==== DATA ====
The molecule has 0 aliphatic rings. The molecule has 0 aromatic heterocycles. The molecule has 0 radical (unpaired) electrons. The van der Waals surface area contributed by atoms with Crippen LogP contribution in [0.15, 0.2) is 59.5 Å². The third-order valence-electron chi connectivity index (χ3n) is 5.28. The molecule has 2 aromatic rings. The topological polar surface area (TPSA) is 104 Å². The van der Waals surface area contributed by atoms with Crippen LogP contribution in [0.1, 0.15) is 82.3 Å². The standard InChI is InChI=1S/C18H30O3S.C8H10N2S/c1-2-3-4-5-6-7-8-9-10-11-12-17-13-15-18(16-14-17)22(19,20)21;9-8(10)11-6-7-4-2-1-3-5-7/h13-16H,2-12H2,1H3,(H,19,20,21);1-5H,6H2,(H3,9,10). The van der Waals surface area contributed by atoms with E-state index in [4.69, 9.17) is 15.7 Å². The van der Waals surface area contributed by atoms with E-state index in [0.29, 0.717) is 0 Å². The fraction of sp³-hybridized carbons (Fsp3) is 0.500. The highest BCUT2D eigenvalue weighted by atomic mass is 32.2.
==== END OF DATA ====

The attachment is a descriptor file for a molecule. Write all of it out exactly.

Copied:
The molecule has 0 aliphatic rings. The molecule has 0 aromatic heterocycles. The molecule has 0 radical (unpaired) electrons. The van der Waals surface area contributed by atoms with Crippen LogP contribution in [0.15, 0.2) is 59.5 Å². The third-order valence-electron chi connectivity index (χ3n) is 5.28. The molecule has 2 aromatic rings. The topological polar surface area (TPSA) is 104 Å². The van der Waals surface area contributed by atoms with Crippen LogP contribution in [0.1, 0.15) is 82.3 Å². The standard InChI is InChI=1S/C18H30O3S.C8H10N2S/c1-2-3-4-5-6-7-8-9-10-11-12-17-13-15-18(16-14-17)22(19,20)21;9-8(10)11-6-7-4-2-1-3-5-7/h13-16H,2-12H2,1H3,(H,19,20,21);1-5H,6H2,(H3,9,10). The van der Waals surface area contributed by atoms with E-state index in [4.69, 9.17) is 15.7 Å². The van der Waals surface area contributed by atoms with E-state index in [0.29, 0.717) is 0 Å². The fraction of sp³-hybridized carbons (Fsp3) is 0.500. The highest BCUT2D eigenvalue weighted by atomic mass is 32.2.